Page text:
FORMULA 1’s governing body the FIA claims the chequered flag mix-up at the Canadian GP was a result of simple miscommunication, but insists it will “review procedures” for future races.
The flag, which marks the end of the grand prix, was waved a lap too early on Lap 69 — though fortunately race leader Sebastian Vettel realised the error and carried on at full pace to take victory.
The mistake also meant the race was officially declared as 68 laps long with the final two laps erased, and the FIA has sought to explain the incident.
“It was a miscommunication between the start platform and the guy they call the starter here,” said FIA race director Charlie Whiting, via Reuters.
“He thought it was the last lap and asked them at the top to confirm it, they confirmed it. They thought he was making a statement when in fact he was asking a question.”
Although the flag was unfurled prematurely by model Winnie Harlow — a friend of Lewis Hamilton — Whiting insisted she was not at fault.
“He told the flag waver to wave it a lap early. It was as simple as that, it wasn’t anything to do with the fact it was a celebrity flag-waver,” he explained.
“The celebrity was not to blame.”
The race result wasn’t affected by the early flag and erased final laps, with no changes of position taking place, but did see Max Verstappen take the fastest lap of the race rather than Red Bull teammate Daniel Ricciardo.
And the error resulted in confusion for drivers, teams and marshals.
Vettel double checked his lap count before confirming there was still a lap remaining with his Ferrari team, while there was a safety concern as course workers stood alongside the track to congratulate the drivers as they were still racing.
“We need to review procedures and make sure we have a very simple procedure for every circuit,” added Whiting.
“We’re dealing with different human beings, different countries, different languages and it’s not always absolutely perfect. Of course we strive for perfection but fortunately, there was no harm done as far as it affected the result.”
The same issue occurred at the 2014 Chinese Grand Prix, while Brazilian football legend Pele famously waved the flag too late for Michael Schumacher’s 2002 victory at Interlagos.
HAMILTON KEEPS THE FAITH
Lewis Hamilton accepts Mercedes have “fallen back” in F1’s pecking order over the last month but retains absolute faith that their 2018 car can take him to a fifth world title.
The Englishman relinquished the lead of the drivers’ championship to Sebastian Vettel on Sunday after the Ferrari driver’s comfortable victory in the Canadian GP, on a day Hamilton finished only fifth.
While ultimately grateful to finish at all after cooling problems afflicted his car’s engine, Hamilton is aware of the ground Mercedes have lost in the two races since dominating the Spanish GP in mid-May.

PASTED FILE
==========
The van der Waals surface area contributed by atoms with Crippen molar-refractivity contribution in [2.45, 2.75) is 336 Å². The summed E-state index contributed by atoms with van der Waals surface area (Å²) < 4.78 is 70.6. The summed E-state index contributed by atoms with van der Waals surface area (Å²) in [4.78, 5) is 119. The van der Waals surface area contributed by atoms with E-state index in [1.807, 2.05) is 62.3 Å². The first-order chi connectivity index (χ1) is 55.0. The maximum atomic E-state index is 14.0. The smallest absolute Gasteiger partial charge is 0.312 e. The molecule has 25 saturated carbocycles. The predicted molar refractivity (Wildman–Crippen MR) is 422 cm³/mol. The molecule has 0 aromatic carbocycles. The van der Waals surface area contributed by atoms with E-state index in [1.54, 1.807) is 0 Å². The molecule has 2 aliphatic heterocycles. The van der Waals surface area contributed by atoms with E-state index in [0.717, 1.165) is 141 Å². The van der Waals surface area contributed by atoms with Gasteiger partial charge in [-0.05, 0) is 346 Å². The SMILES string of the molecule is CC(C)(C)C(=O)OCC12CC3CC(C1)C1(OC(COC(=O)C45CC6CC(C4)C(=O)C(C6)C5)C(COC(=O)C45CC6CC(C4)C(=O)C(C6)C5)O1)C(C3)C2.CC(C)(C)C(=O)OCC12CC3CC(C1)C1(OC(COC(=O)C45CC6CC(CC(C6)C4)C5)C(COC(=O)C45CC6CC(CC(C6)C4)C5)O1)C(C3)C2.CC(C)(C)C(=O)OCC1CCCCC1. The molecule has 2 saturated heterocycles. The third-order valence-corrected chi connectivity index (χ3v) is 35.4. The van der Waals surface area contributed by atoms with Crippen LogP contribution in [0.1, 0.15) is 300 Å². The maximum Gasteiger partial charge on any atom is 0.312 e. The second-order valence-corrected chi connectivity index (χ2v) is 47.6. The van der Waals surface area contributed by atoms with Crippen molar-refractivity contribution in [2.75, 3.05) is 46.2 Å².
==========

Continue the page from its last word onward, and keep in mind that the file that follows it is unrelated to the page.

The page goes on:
“I’m sure the next couple of days it will get more and more painful because ultimately it was a poor weekend, but it could be a lot worse. I could have had a DNF and lost 25 points,” he said.
“However, in the two races we have lost 18 points so we have definitely fallen behind a little bit in that respect.”
That 18-point swing between Hamilton and Vettel since Barcelona means the Mercedes driver now trails his Ferrari rival by one point with a third of the 21-race season completed.
But asked whether he was beginning to have any doubts about whether Mercedes’ W09 car was capable of taking him to another world title, Hamilton said: “I don’t let that get into my mind. That would be the first sign of weakness and my mind is not weak. I’m still here to win and still believe that we can.
“I’ve got complete confidence in my guys and I’m putting that energy towards them. You imagine in tennis if you look across the net and you think, ‘I might lose this,’ you’ve already lost. It doesn’t matter where I start on the grid, I don’t look at any driver and say, ‘I might lose to that person.’ I think, ‘How can I beat them? How can I be better?’ I am going to keep doing that.”
Mercedes boss Toto Wolff has called on the reigning champions to respond to the “wake-up call” administered by Ferrari’s impressive performance at a race his team had previously habitually dominated
Yet, amid a season in which the balance of power at the front between the top three teams has ebbed and flowed on almost a race-to-race basis, Hamilton remains convinced Mercedes have it in their power to emerge on top again.
“I think we’ve got potential in this car and when you guys are writing your stories, I think last year there was, ‘Oh, Mercedes have the best car’ and all those different things, but ultimately I think we did the better job,” he added.
“You probably shouldn’t be writing that right now because we’re not always outperforming the others, but also it’s very close.
“The Red Bulls are every now and then are in the mix, Ferrari have been, I would say, the most consistent, but there are a lot of races to come.
“These engines have to go a long way, that’s going to make things happen and that’s why I’m really grateful for this one.”
— James Galloway